South Korea to Boost Minimum Wage by 16%By
Minimum wage raised by 16% to 7,530 won for next year
Government will help small businesses with the extra cost
South Korea’s minimum wage is set to increase next year by 16 percent to 7,530 won ($6.60) per hour, the biggest jump since 2001, giving President Moon Jae-in an early victory in his push to boost incomes.
Moon is seeking to nudge the economy away from its export dependence to a structure that relies more on household spending, which makes higher pay and quality jobs more important. He’s pledged to be a "jobs president" and to raise the minimum wage to at least 10,000 won by 2020.
The decision over the weekend by the Minimum Wage Commission ends more than a month of tug-of-war between labor and business representatives. Labor advocates had initially requested a 55 percent hike while business representatives suggested just 2.4 percent.
About 12 percent of workers were receiving the minimum wage or lower in 2015, according to an estimate by Korea Labor Institute. The finance ministry said in a statement on Sunday that the government will give financial aid to some small business owners to help them pay for part of pay hike.
To meet Moon’s 10,000 won goal, the minimum wage will need to keep increasing by about 15 percent every year, compared with average gains of 7.4 percent over the past five years. Businesses with five or more employees increased pay to their overall work forces by an average 3.8 percent in 2016 from previous year, according to the Korea Labor Institute.
“For Korea, where the social welfare system is weak, workers are more dependent on income and a higher minimum wage is important from a human rights perspective,” said Choi Pae-kun, an economics professor at Konkuk University in Seoul who supports the 10,000 won target.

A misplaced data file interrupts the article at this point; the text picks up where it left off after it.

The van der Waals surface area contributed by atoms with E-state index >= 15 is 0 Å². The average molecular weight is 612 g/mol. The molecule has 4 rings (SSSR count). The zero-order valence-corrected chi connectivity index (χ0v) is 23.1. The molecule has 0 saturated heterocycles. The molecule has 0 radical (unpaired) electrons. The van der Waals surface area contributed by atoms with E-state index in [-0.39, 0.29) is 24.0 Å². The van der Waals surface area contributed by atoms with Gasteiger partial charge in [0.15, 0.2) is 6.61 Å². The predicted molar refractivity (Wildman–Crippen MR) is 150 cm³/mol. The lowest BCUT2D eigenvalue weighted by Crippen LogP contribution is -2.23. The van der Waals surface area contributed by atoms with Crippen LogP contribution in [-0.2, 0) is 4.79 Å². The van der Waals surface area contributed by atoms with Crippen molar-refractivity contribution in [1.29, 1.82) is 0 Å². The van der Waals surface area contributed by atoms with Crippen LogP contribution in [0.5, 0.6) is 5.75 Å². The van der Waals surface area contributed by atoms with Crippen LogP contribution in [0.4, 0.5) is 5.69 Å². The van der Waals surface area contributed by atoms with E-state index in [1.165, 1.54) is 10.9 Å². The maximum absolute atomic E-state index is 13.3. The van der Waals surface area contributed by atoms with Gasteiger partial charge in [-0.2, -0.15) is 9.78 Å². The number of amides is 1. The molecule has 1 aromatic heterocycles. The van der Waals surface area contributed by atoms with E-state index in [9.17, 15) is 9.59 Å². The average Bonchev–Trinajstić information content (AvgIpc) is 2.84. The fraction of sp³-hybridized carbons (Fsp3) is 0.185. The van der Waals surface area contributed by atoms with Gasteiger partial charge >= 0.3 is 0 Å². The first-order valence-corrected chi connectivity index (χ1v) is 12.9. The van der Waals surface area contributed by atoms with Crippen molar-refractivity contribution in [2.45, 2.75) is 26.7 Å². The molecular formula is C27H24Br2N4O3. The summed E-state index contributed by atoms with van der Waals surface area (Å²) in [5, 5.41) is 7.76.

South Korea’s minimum wage started in 1988 at the equivalent of half a dollar per hour. This low start made the pace of annual increase higher than those of overall wages, but the level still lags peers in the Organization for Economic Co-operation and Development.
Comparative figures for 2016 show Korea’s minimum wage at about $5.80 per hour, similar to Israel and Poland, but lower than Japan at around $7.40 and is about half of Germany’s, according to data by OECD.
Kwon Young-sun, an economist for Nomura International, said in a report on Monday that small businesses may pass on part of the burden by increasing retail prices, which adds upside potential to Nomura’s 2 percent inflation forecast next year. Kwon said higher inflation could lead to the Bank of Korea raising its key rate sooner than Nomura’s forecast for a hike in the second half of 2018.
Korea’s businesses have opposed big hikes, saying they hurt profitability and would lead to lay offs.
According to a June survey by the Korea Federation of SMEs, about 90 percent of companies want raises kept below 5 percent. If it is increased to 10,000 won over the next three years, 55 percent said it might lead to their bankruptcy.
The Korean Confederation of Trade Unions said in a July statement that 10,000 won is an amount that a family of two or three needs to lead a life with a “minimum of dignity.”